Church leaders will be able to use this book as a general resource in linking faith and sexuality. The concepts around sexuality can inform the conversation in churches around how to implement ministries that are inclusive all of persons. Youth leaders and Christian educators can use the book as a way to inform their personal ministry, as well as when questions of concern arise. Parents will find useful information in The Biological and The Practical sections specifically.

At the end of each chapter are discussion questions for starting conversations. With each chapter’s ability to stand on its own, it can be used as adult education material or with parenting groups, with participants reading a chapter prior to discussion.

These Are Our Bodies embraces core beliefs for all ages as it addresses the needs of our children, youth, and adults navigating a world that would want them to forget who they are and whose they are. In addition to its use as a resource for parents and leaders, it is also designed to be an integral part of the These Are Our Bodies human sexuality program, which is described in Part V.

Why This Book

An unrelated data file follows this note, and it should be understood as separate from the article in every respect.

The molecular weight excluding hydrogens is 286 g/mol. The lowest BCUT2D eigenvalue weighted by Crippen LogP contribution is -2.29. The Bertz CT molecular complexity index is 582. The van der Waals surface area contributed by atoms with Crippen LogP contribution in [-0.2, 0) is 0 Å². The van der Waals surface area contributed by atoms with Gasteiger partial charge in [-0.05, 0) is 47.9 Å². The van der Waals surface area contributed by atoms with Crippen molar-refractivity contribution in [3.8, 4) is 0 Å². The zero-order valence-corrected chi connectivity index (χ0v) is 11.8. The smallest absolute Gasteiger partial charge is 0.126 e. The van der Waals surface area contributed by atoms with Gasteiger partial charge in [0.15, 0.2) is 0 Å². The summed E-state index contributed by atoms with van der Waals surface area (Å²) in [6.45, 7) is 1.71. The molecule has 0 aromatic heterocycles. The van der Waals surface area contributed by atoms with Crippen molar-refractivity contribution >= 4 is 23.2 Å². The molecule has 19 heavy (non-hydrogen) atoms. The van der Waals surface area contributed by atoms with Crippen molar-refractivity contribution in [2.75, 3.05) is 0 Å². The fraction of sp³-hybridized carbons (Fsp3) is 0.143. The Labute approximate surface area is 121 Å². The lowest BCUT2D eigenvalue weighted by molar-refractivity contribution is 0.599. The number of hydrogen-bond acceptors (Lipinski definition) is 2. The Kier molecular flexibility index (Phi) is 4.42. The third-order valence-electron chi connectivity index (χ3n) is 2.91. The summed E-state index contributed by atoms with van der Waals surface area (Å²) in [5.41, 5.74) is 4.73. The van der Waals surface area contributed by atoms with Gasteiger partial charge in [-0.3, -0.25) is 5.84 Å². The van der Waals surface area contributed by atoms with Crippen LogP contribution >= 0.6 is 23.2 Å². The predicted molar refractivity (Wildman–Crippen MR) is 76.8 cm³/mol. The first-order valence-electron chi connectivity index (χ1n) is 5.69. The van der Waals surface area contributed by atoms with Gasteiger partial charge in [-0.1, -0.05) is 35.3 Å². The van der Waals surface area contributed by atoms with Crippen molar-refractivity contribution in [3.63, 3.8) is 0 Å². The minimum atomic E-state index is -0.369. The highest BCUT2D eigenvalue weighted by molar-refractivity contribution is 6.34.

As a people made in the image of God, our bodies and sexuality are sacred gifts that we seek to understand and use as faithful people. Our inherent value and worth comes from God’s love for us, yet our modern world is filled with sexual expression that too often leads us away from life in Christ. God loves each of God’s children perfectly and works to redeem what is broken. Our faith tells us that “nothing can separate us from God’s love in Christ Jesus,”[ii] and our trust in God’s loving redemption gives us hope in the fulfillment of God’s dream for each of us. The Church, as the family of God, can support and empower each other, including those who are parents, to engage our children (and ourselves) in deep conversations about who we are as followers of Christ—in mind, spirit, and yes, physical body.

Our responsibility as Christians to seek Christ in all persons, showing dignity and mercy to all, is rooted in our Baptismal Covenant. Our churches and communities can assist us to hear and follow our call. Families and church communities are ideal places to practice intentionally living into these promises we made at baptism and to examine our human tendencies to ignore that call. Life always reaches out beyond ourselves as we are shaped in communities. Our faith is an expression of our life formed in our communities: home, school, work, service, social, and church. The baptismal promises recognize that we do not grow up in life or faith in a vacuum; instead, we grow up influenced and shaped by those around us, while influencing and shaping them.